The whitebark pine tree is a staple of western North America, serving as the backbone of high-elevation ecosystems throughout the Sierra Nevada, Cascades, Pacific Mountain System and Northern Rockies. But on Monday, the U.S. Fish and Wildlife Service announced these iconic trees now face an "imminent" risk of extinction, due to a variety of factors that include climate change. The FWS has decided whitebark pines deserve protection under the endangered species list, but since it can't afford to add them, they'll be listed as "warranted but precluded" for now.
Whitebark pines have evolved to live in a marginal habitat, often marking a mountain range's "tree line," or the point above which trees can't survive. These frontier ecosystems are especially vulnerable to climate change, as North America's warming western mountains have begun to demonstrate. Whitebark pines were already weakened in the early 1900s by an invasive fungus called white pine blister rust, but they now face a full-scale assault as their habitat heats up, the Washington Post reports. Warmer weather has made life much easier for mountain pine beetles, which can increasingly survive montane winters to devour whole pine forests. Blister rust and pine beetles have recently left swaths of dead, brown whitebarks across the Western U.S. and Canada, and combined with the growing threat of wildfire, drought and other climatic X factors, the FWS estimates the species could disappear entirely within two or three generations — about 120 to 180 years.
The loss of whitebark pines would transform ecosystems
all across the West, the Post reports, since animals ranging from grizzly bears to songbirds like the Clark's nutcracker depend on the trees' protein-rich seeds to fatten up for winter. "If you lose those forests, there are so many impacts, not just in wildlife, not just in grizzly bears, but in the whole hydrology of the ecosystem," a former FWS official tells the Post. Because of the agency's new listing, whitebark pines will remain a candidate under the Endangered Species Act, the Post reports, and will come under review annually.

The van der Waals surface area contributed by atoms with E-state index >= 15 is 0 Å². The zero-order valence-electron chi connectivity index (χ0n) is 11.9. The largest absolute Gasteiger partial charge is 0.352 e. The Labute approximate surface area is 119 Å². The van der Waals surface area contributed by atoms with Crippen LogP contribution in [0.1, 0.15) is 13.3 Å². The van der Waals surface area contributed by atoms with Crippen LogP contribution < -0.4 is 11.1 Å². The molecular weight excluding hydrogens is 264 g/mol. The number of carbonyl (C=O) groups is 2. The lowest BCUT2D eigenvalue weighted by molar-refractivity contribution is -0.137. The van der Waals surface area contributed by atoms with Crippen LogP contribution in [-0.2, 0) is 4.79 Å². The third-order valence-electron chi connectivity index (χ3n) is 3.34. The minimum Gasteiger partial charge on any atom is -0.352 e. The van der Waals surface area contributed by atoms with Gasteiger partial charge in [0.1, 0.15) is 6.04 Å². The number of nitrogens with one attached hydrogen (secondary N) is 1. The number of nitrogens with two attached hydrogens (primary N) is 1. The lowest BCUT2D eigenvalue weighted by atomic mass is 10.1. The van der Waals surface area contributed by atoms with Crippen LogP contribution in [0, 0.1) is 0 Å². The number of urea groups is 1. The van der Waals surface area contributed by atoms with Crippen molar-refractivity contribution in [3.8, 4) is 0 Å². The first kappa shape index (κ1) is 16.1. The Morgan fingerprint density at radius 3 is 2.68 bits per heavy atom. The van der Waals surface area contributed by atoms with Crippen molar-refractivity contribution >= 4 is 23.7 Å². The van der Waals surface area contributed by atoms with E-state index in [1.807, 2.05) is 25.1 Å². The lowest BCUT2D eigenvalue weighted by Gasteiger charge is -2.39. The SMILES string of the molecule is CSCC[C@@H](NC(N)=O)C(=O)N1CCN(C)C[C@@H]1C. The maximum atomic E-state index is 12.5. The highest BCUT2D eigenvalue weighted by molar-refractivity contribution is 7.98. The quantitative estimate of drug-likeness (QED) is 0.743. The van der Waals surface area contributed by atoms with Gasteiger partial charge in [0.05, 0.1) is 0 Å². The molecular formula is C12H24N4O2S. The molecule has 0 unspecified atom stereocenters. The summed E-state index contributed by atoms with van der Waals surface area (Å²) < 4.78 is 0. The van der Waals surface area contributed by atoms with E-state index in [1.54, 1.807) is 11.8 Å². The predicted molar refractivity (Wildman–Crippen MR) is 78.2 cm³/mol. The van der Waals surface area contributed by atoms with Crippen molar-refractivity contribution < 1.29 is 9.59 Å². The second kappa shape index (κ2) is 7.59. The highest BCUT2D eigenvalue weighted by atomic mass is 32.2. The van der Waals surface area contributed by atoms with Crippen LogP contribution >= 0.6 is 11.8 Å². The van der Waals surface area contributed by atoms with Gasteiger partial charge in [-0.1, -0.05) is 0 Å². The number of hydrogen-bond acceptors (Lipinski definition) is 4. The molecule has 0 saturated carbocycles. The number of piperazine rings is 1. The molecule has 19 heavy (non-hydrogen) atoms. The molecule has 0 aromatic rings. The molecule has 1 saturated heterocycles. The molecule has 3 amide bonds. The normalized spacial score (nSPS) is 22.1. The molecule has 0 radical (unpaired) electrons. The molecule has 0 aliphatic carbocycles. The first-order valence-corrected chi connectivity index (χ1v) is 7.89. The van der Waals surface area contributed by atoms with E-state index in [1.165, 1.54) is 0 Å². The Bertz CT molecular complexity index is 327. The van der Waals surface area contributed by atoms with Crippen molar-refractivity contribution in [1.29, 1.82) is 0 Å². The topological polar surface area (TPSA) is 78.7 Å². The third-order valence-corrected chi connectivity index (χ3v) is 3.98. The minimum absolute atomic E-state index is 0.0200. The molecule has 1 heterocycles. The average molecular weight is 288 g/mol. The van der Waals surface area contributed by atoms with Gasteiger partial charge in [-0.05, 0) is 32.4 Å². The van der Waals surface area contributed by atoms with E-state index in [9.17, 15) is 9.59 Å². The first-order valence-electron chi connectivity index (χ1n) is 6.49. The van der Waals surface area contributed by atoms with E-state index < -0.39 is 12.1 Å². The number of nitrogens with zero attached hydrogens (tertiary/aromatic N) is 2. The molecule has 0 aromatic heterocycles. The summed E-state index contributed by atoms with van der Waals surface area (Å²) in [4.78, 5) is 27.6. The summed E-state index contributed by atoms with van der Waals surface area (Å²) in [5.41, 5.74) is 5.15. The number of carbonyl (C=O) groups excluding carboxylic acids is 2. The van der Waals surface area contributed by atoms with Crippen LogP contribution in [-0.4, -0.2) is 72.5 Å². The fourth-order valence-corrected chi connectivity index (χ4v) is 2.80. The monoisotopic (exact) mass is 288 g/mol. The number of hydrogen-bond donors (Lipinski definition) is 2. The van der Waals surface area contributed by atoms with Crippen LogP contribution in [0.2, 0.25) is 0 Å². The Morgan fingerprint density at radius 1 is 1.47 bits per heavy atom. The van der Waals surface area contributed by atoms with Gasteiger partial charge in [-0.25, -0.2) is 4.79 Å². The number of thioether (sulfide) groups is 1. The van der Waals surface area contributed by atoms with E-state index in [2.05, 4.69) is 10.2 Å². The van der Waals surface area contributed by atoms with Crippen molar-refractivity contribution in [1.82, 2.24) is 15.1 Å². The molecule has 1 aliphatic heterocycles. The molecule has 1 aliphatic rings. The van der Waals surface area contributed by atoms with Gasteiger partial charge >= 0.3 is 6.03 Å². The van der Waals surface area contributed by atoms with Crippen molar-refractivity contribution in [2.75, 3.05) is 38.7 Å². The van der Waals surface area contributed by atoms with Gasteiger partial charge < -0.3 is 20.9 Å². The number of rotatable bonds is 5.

" may not have been as apocalyptic as predicted, but that shouldn't give the impression that Los Angeles doesn't have a traffic problem. In fact, as the L.A. Times reports, environmental and public health groups sued the U.S. EPA on Monday, arguing the agency hasn't done enough to crack down on the thick smog that accumulates in the Los Angeles Basin.
According to the lawsuit, the EPA missed a deadline in May to declare whether the region's ground-level ozone endangers public health — a ruling that could lead to stricter pollution rules for cars, trucks, ships and refineries, the Times reports. L.A. has become the country's poster child for urban air pollution, namely the ground-level ozone that creates smog, and the American Lung Association's recent "State of the Air" report ranked the city as having the worst ozone pollution nationwide. Congress has established a one-hour exposure limit for ozone under the Clean Air Act, and the EPA was supposed to certify by May whether regional air districts are in compliance. If the agency finds L.A. doesn't meet national standards, the region's air-quality regulators would be allotted one year to submit a cleanup plan.
Only two regions in California — the Central Valley and the L.A. Basin — have failed to meet national ozone standards, and the EPA's "silence" about L.A. suggests the agency "knows we haven't met the standard and it is choosing to not make the determination," an environmental attorney involved in the lawsuit tells the Times. Ozone exposure has been linked to asthma attacks, respiratory hospitalizations and even premature deaths, and L.A. suffers from one of the highest urban asthma rates in the country, the ALA recently reported.
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Photo (shuttle Atlantis after undocking from ISS): NASA
Photo (TV weather forecaster in front of map): ZUMA Press
Photo (whitebark pine tree): U.S. National Park Service
Photo (thick smog over Los Angeles): NASA